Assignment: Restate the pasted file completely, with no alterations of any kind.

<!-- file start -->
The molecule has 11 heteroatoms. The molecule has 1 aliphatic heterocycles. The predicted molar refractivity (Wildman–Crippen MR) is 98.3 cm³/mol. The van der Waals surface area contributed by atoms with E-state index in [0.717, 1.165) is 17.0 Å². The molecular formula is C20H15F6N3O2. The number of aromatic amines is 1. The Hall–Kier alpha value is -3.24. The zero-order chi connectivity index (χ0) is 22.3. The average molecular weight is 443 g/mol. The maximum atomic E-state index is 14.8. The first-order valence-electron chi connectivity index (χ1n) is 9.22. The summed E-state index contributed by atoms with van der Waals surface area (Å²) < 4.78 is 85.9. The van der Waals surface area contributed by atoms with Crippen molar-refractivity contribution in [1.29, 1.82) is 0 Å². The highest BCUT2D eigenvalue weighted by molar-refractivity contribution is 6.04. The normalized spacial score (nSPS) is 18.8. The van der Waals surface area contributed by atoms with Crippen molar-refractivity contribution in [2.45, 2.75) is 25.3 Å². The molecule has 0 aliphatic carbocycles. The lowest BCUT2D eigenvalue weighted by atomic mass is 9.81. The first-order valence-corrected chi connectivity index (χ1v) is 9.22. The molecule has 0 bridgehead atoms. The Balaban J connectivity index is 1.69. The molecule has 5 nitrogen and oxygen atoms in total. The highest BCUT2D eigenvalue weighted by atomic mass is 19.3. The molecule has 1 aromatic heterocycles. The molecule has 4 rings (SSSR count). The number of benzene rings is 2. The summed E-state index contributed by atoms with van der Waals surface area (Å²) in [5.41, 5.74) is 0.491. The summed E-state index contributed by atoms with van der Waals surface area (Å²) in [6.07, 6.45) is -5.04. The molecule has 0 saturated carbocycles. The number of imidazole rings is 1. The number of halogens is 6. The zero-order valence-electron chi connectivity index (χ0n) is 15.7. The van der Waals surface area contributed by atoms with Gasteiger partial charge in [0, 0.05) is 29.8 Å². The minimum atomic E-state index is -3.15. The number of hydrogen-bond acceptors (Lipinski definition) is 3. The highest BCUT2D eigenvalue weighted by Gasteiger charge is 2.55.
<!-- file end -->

The molecule has 11 heteroatoms. The molecule has 1 aliphatic heterocycles. The predicted molar refractivity (Wildman–Crippen MR) is 98.3 cm³/mol. The van der Waals surface area contributed by atoms with E-state index in [0.717, 1.165) is 17.0 Å². The molecular formula is C20H15F6N3O2. The number of aromatic amines is 1. The Hall–Kier alpha value is -3.24. The zero-order chi connectivity index (χ0) is 22.3. The average molecular weight is 443 g/mol. The maximum atomic E-state index is 14.8. The first-order valence-electron chi connectivity index (χ1n) is 9.22. The summed E-state index contributed by atoms with van der Waals surface area (Å²) < 4.78 is 85.9. The van der Waals surface area contributed by atoms with Crippen molar-refractivity contribution in [1.29, 1.82) is 0 Å². The highest BCUT2D eigenvalue weighted by molar-refractivity contribution is 6.04. The normalized spacial score (nSPS) is 18.8. The van der Waals surface area contributed by atoms with Crippen molar-refractivity contribution in [2.45, 2.75) is 25.3 Å². The molecule has 0 aliphatic carbocycles. The lowest BCUT2D eigenvalue weighted by atomic mass is 9.81. The first-order valence-corrected chi connectivity index (χ1v) is 9.22. The molecule has 0 bridgehead atoms. The Balaban J connectivity index is 1.69. The molecule has 5 nitrogen and oxygen atoms in total. The highest BCUT2D eigenvalue weighted by atomic mass is 19.3. The molecule has 1 aromatic heterocycles. The molecule has 4 rings (SSSR count). The number of benzene rings is 2. The summed E-state index contributed by atoms with van der Waals surface area (Å²) in [5.41, 5.74) is 0.491. The summed E-state index contributed by atoms with van der Waals surface area (Å²) in [6.07, 6.45) is -5.04. The molecule has 0 saturated carbocycles. The number of imidazole rings is 1. The number of halogens is 6. The zero-order valence-electron chi connectivity index (χ0n) is 15.7. The van der Waals surface area contributed by atoms with Gasteiger partial charge in [0, 0.05) is 29.8 Å². The minimum atomic E-state index is -3.15. The number of hydrogen-bond acceptors (Lipinski definition) is 3. The highest BCUT2D eigenvalue weighted by Gasteiger charge is 2.55.